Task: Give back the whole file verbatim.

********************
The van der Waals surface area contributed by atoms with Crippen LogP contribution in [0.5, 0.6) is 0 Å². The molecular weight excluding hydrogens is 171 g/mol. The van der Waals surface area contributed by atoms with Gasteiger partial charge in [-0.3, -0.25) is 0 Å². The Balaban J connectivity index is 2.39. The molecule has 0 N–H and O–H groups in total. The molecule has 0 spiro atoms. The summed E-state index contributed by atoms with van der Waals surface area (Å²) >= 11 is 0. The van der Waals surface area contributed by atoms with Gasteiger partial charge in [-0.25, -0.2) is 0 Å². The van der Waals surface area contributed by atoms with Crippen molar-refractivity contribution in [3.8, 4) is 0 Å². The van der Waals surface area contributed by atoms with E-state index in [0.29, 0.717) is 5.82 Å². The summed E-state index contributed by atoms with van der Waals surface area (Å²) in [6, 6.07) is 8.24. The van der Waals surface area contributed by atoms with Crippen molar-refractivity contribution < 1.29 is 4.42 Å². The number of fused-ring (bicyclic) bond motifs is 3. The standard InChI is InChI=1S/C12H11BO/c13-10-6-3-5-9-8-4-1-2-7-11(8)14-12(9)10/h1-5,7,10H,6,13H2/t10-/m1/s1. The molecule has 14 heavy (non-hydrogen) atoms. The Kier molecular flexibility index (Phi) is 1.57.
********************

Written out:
The van der Waals surface area contributed by atoms with Crippen LogP contribution in [0.5, 0.6) is 0 Å². The molecular weight excluding hydrogens is 171 g/mol. The van der Waals surface area contributed by atoms with Gasteiger partial charge in [-0.3, -0.25) is 0 Å². The Balaban J connectivity index is 2.39. The molecule has 0 N–H and O–H groups in total. The molecule has 0 spiro atoms. The summed E-state index contributed by atoms with van der Waals surface area (Å²) >= 11 is 0. The van der Waals surface area contributed by atoms with Gasteiger partial charge in [-0.25, -0.2) is 0 Å². The van der Waals surface area contributed by atoms with Crippen molar-refractivity contribution in [3.8, 4) is 0 Å². The van der Waals surface area contributed by atoms with E-state index in [0.29, 0.717) is 5.82 Å². The summed E-state index contributed by atoms with van der Waals surface area (Å²) in [6, 6.07) is 8.24. The van der Waals surface area contributed by atoms with Crippen molar-refractivity contribution < 1.29 is 4.42 Å². The number of fused-ring (bicyclic) bond motifs is 3. The standard InChI is InChI=1S/C12H11BO/c13-10-6-3-5-9-8-4-1-2-7-11(8)14-12(9)10/h1-5,7,10H,6,13H2/t10-/m1/s1. The molecule has 14 heavy (non-hydrogen) atoms. The Kier molecular flexibility index (Phi) is 1.57.